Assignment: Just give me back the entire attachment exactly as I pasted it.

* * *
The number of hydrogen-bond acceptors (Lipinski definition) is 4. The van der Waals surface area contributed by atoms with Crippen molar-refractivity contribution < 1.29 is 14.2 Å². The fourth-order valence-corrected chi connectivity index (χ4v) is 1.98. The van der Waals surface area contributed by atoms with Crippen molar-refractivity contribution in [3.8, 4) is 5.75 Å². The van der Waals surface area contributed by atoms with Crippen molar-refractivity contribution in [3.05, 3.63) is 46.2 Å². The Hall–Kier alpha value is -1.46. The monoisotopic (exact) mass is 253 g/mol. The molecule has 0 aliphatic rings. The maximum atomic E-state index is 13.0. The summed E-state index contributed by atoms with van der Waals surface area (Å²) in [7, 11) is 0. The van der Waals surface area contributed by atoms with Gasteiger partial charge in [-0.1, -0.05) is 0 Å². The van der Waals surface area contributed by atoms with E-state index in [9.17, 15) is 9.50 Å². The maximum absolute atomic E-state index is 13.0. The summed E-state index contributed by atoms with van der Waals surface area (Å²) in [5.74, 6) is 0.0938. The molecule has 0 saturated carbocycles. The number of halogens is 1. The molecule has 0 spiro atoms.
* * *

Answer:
The number of hydrogen-bond acceptors (Lipinski definition) is 4. The van der Waals surface area contributed by atoms with Crippen molar-refractivity contribution < 1.29 is 14.2 Å². The fourth-order valence-corrected chi connectivity index (χ4v) is 1.98. The van der Waals surface area contributed by atoms with Crippen molar-refractivity contribution in [3.8, 4) is 5.75 Å². The van der Waals surface area contributed by atoms with Crippen molar-refractivity contribution in [3.05, 3.63) is 46.2 Å². The Hall–Kier alpha value is -1.46. The monoisotopic (exact) mass is 253 g/mol. The molecule has 0 aliphatic rings. The maximum atomic E-state index is 13.0. The summed E-state index contributed by atoms with van der Waals surface area (Å²) in [7, 11) is 0. The van der Waals surface area contributed by atoms with Gasteiger partial charge in [-0.1, -0.05) is 0 Å². The van der Waals surface area contributed by atoms with E-state index in [9.17, 15) is 9.50 Å². The maximum absolute atomic E-state index is 13.0. The summed E-state index contributed by atoms with van der Waals surface area (Å²) in [5.74, 6) is 0.0938. The molecule has 0 saturated carbocycles. The number of halogens is 1. The molecule has 0 spiro atoms.